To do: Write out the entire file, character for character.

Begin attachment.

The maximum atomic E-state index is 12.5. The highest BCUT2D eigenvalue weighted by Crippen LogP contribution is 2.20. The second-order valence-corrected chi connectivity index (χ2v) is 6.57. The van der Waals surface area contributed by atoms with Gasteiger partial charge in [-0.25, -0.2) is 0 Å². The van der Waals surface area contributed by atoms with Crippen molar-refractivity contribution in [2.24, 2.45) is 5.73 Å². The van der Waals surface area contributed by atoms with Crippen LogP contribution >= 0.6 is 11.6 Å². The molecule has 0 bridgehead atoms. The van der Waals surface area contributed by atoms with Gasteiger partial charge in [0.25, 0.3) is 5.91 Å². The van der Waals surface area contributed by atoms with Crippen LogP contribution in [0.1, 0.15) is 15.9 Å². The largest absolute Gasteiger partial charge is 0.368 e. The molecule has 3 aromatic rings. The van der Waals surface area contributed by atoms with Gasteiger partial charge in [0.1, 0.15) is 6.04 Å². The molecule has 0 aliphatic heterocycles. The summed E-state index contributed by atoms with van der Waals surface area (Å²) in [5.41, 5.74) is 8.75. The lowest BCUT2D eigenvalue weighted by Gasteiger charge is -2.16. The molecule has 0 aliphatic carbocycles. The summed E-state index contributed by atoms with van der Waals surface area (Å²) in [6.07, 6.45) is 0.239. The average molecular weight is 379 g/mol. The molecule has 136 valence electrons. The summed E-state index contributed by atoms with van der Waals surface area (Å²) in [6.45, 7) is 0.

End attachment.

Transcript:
The maximum atomic E-state index is 12.5. The highest BCUT2D eigenvalue weighted by Crippen LogP contribution is 2.20. The second-order valence-corrected chi connectivity index (χ2v) is 6.57. The van der Waals surface area contributed by atoms with Gasteiger partial charge in [-0.25, -0.2) is 0 Å². The van der Waals surface area contributed by atoms with Crippen molar-refractivity contribution in [2.24, 2.45) is 5.73 Å². The van der Waals surface area contributed by atoms with Crippen LogP contribution >= 0.6 is 11.6 Å². The molecule has 0 bridgehead atoms. The van der Waals surface area contributed by atoms with Gasteiger partial charge in [0.25, 0.3) is 5.91 Å². The van der Waals surface area contributed by atoms with Crippen LogP contribution in [0.1, 0.15) is 15.9 Å². The largest absolute Gasteiger partial charge is 0.368 e. The molecule has 3 aromatic rings. The van der Waals surface area contributed by atoms with Gasteiger partial charge in [0.1, 0.15) is 6.04 Å². The molecule has 0 aliphatic heterocycles. The summed E-state index contributed by atoms with van der Waals surface area (Å²) in [5.41, 5.74) is 8.75. The lowest BCUT2D eigenvalue weighted by Gasteiger charge is -2.16. The molecule has 0 aliphatic carbocycles. The summed E-state index contributed by atoms with van der Waals surface area (Å²) in [6.07, 6.45) is 0.239. The average molecular weight is 379 g/mol. The molecule has 136 valence electrons. The summed E-state index contributed by atoms with van der Waals surface area (Å²) in [6.45, 7) is 0.